Autism encompasses a broad range of conditions characterized by challenges with social skills, communication and repetitive behaviors. Autism is a spectrum disorder, meaning the symptoms can be classified in terms of their position on a scale.
Autism Speaks1 points out there is not just one type of autism but many subtypes influenced by a combination of genetic and environmental factors. Each individual has a distinct set of strengths and challenges affecting how they learn, think and problem-solve.
In some cases, people with autism spectrum disorder (ASD) require significant support, while others can live independently and hold high-functioning positions. Several factors are thought to influence the development of the condition.
It's widely known that autistic children often suffer from gastrointestinal (GI) problems, with those experiencing the worst GI problems often having the most severe cases of autism. Recent research2 again highlights the intriguing link between the gut and the brain, and how dysfunction in the gut-brain axis influences ASD traits.
Genetics cannot explain autism epidemic
In most children, symptoms of ASD appear by age 2 or 3, although symptoms of associated developmental delays may appear even earlier. In the late 1970s, researchers discovered pairs of identical twins often shared ASD, demonstrating the condition has a genetic component.3
However, genetics are by far not the only, or even primary, risk factor. Research4 from Stanford University School of Medicine, published in 2011, which again looked at twins, discovered fraternal (dizygotic) twins were more likely to share an autism diagnosis than identical (monozygotic) twins.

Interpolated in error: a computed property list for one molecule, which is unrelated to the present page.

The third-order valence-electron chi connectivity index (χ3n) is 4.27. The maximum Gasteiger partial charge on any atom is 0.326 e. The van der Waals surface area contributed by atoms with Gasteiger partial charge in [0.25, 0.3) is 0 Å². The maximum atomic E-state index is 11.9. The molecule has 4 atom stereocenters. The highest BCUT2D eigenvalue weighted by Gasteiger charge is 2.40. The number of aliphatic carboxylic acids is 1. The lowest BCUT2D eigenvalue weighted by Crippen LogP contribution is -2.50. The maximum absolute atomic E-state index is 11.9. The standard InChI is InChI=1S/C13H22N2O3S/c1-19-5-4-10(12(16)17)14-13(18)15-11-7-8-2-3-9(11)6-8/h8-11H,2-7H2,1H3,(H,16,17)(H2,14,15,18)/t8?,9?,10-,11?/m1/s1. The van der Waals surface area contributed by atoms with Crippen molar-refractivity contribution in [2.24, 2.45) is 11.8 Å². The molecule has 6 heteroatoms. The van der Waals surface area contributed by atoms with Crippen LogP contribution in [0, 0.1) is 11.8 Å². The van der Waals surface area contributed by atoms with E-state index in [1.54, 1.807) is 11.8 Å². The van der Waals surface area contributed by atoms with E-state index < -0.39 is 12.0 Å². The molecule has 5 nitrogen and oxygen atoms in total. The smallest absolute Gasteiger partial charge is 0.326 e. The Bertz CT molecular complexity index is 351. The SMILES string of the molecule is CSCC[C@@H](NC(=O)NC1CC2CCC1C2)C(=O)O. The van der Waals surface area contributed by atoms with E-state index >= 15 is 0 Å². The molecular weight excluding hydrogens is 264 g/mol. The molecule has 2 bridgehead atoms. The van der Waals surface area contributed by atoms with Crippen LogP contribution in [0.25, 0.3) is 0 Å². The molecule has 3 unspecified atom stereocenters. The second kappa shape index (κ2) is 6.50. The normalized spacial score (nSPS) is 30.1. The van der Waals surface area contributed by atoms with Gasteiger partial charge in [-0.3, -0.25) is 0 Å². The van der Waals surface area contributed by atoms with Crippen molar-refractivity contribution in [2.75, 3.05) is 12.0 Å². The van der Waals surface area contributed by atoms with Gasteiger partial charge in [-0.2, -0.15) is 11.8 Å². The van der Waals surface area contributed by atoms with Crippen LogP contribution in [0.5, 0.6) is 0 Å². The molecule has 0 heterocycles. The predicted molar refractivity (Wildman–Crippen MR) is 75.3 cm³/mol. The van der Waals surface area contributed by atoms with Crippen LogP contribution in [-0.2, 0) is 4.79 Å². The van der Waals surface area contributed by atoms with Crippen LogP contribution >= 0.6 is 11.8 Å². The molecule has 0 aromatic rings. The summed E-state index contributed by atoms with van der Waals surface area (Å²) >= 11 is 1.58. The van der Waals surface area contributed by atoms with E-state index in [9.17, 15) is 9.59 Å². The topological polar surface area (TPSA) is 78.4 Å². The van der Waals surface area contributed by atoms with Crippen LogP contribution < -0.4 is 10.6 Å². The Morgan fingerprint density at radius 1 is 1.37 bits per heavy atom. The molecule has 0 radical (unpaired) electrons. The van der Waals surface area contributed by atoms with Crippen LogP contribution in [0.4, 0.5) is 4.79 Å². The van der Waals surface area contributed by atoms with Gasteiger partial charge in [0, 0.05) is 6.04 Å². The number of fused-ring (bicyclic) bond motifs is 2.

Fraternal twins share only half their DNA, while identical twins share 99.99%,5 which means something other than genetics is responsible for the higher rate of double diagnoses among fraternal twins. According to the researchers, environmental factors are the most likely culprit. In conclusion, they stated that "Susceptibility to ASD has moderate genetic heritability and a substantial shared twin environmental component."
This is not an entirely surprising finding. There is no such thing as a genetic epidemic; hence genetics simply cannot be used as an explanation for the exponential growth in autism cases. Indeed, research6 published in 2008 found de novo mutations (new mutations that spontaneously arise) associated with autism were present in just 1% of children diagnosed with autism.
Environmental risk factors for autism
Instead, the majority of autism cases appear to result from the activation or expression of a number of different genes, and there are several epigenetic and environmental factors that can trigger them. Among them:
• Toxic exposures, such as the heavy metals aluminum and mercury from contaminated sea food and vaccines, toxic microbes such as viruses and mold, glyphosate and electromagnetic fields from cellphones and Wi-Fi, just to name a few.
• Brain inflammation triggered by encephalitis following vaccination, defective placenta, immature blood-brain barrier, immune response to the mother to infection while pregnant, premature birth and toxins in the environment.7
• Gut inflammation triggered by an imbalanced microbiome. Contributing factors include C-section, abnormal microbiome in the mother, bottle-feeding with infant formula and a processed food diet.
Russian neurologist Dr. Natasha Campbell-McBride believes brain toxicity stemming from gut toxicity, otherwise known as Gut and Psychology Syndrome (GAPS), is a key factor that sets the stage for autism, especially when vaccines are added into the mix.
According to Campbell-McBride, toxicity flowing from the child's gut clogs the brain with toxicity, preventing it from performing its normal function and process sensory information.